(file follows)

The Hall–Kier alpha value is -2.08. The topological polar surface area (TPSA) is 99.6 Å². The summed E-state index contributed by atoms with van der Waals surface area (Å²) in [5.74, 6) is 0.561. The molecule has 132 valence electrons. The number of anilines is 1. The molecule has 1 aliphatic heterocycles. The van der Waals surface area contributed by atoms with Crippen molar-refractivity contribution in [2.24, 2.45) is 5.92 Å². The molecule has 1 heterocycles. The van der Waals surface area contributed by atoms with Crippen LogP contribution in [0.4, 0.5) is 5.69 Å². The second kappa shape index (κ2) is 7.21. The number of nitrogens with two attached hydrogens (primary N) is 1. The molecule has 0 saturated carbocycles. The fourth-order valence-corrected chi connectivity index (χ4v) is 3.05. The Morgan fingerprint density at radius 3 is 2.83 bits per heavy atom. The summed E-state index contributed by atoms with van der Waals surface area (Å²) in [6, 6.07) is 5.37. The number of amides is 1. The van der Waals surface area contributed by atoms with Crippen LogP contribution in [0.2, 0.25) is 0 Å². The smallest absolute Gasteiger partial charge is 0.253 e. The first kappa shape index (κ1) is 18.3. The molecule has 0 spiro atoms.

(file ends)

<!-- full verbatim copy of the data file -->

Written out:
The Hall–Kier alpha value is -2.08. The topological polar surface area (TPSA) is 99.6 Å². The summed E-state index contributed by atoms with van der Waals surface area (Å²) in [5.74, 6) is 0.561. The molecule has 132 valence electrons. The number of anilines is 1. The molecule has 1 aliphatic heterocycles. The van der Waals surface area contributed by atoms with Crippen molar-refractivity contribution in [2.24, 2.45) is 5.92 Å². The molecule has 1 heterocycles. The van der Waals surface area contributed by atoms with Crippen LogP contribution in [0.4, 0.5) is 5.69 Å². The second kappa shape index (κ2) is 7.21. The number of nitrogens with two attached hydrogens (primary N) is 1. The molecule has 0 saturated carbocycles. The fourth-order valence-corrected chi connectivity index (χ4v) is 3.05. The Morgan fingerprint density at radius 3 is 2.83 bits per heavy atom. The summed E-state index contributed by atoms with van der Waals surface area (Å²) in [6, 6.07) is 5.37. The number of amides is 1. The van der Waals surface area contributed by atoms with Crippen LogP contribution in [0.2, 0.25) is 0 Å². The smallest absolute Gasteiger partial charge is 0.253 e. The first kappa shape index (κ1) is 18.3. The molecule has 0 spiro atoms.